This researcher will now proceed, from a base of limited resources, to describe the laboratory results that derive from the efforts of the Carnicom Institute. The writer fully acknowledges that many difficulties remain and that many questions remain unanswered. Certainly some very specific information desperately needed can not be had at this point. The writer allows for the possibility of error and insists that further verification or refutation of the work is required. It is, nevertheless, the state of knowledge apparent at this time.
The most succinct description of the proteinaceous complex that can be provided at this time is as follows:
An apparent metalloid dipeptide complex, likely composed of an coordinated ferric iron (III) complex. The amino acid cysteine appears to be dominant in the composition. There is also evidence emerging for the presence of histidine. The most likely dipeptide forms are therefore cysteine-cysteine (i.e., cystine form) or a cysteine-histidine iron dipeptide complex. Additional amino acids will remain a part of the investigation, as well as the variability in the spectrums as a function of pH.
There may be error within this assessment of the nature of the complex, but it is believed at this point to be an accurate statement. There are intellectual property issues that may at some point become involved with the statement made above. The Institute is fully aware of the importance of, and economic value of, protein identification and potential discovery. The Institute at this time, however, does not possess the means or resources to evaluate the complex at the molecular level, which is required. Equally, the means to pursue patent interests or protection does not exist and pharmaceutical interests may eventually emerge. The Institute will instead place its focus on the disclosure of information that serves the public benefit and welfare, such that further and needed urgent research can take place. The Institute is on record as opposing any proprietary developments that may develop from this research without the involvement of the Carnicom Institute. The public health interest and welfare is to remain as the paramount goal.
Let us discuss the methods by which this conclusion has been made. In all, more than a half dozen different techniques or methods have been used to arrive at the above statement. These are:
1. Extended observation and analysis of a column chromatography process of separation of the protein complex from a prepared culture solution. In particular, the interaction of the culture with copper salts became an important factor in the process of identification.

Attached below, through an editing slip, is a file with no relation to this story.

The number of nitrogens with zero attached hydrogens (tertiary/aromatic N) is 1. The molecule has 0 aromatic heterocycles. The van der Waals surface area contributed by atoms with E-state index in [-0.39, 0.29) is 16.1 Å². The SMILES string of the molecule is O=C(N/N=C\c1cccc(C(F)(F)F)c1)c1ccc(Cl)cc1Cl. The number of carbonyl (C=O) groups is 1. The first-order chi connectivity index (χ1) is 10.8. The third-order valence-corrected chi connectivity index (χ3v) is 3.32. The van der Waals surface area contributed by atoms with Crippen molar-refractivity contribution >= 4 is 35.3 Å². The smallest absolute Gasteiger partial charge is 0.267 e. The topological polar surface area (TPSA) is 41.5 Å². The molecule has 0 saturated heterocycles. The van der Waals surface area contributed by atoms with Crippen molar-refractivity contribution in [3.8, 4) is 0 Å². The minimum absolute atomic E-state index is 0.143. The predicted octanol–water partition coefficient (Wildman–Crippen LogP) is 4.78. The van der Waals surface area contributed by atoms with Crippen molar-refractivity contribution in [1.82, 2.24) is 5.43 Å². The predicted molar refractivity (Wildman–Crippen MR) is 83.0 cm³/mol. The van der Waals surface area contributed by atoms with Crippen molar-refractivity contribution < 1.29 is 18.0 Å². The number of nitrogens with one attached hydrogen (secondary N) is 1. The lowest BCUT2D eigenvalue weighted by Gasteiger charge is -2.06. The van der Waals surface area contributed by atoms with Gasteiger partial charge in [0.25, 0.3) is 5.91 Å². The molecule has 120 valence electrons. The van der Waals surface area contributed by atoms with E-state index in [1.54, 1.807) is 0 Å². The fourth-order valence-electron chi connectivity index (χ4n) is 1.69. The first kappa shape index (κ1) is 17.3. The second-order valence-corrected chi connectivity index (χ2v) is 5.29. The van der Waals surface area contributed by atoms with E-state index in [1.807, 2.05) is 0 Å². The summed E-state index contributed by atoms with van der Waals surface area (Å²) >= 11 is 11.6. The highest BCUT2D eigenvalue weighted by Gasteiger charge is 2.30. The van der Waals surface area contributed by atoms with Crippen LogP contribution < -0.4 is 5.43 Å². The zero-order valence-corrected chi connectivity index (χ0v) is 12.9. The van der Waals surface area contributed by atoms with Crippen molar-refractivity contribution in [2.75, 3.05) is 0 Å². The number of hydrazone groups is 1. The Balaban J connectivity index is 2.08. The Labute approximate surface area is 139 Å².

2. The use of the qualitative biuret test for proteins.
3. Spectral analysis of a control solution of a dipeptide compared to the spectral analysis of the proteinaceous complex under study.
4. The use of ninhydrin applied to a solution of the complex on filter paper and then heated.
5. The reactions of a control set of amino acids, by color, upon heating in a ninhydrin solution.
6. The spectral analysis of the same set of control amino acids mentioned above.
7. The behavior of the proteinaceous complex when subject to N-acetyl cysteine and ninhydrin.
8. A positive test for the existence of iron after reduction by N-acetyl cysteine.
9. A spectral comparison of the amino acid cysteine with the proteinaceous complex under the condition of reduction and in combination with a heated ninhydrin solution.
Let us briefly describe each of these factors to gain a better understanding of how the assessment has been achieved. A strong reliance on a series of photographs will be made to summarize the complex process that is described above.
9. The last test to be briefly presented demonstrates the presence of the cysteine amino acid within the complex. When the eluate is subjected to N-Acetyl cysteine, the dipeptide bonds are broken and the iron is released in its free state. The amino acids, now in their free stated, can be subjected to ninhydrin and heat and a spectrum developed. It will be found that the resulting spectrum will match that of cysteine. This rather complex combination of tests and events will lead to the assessment presented earlier that the protein consists of a metalloid dipeptide complex involving iron in the Fe (III) state combined with cysteine amino acids.
Clifford E Carnicom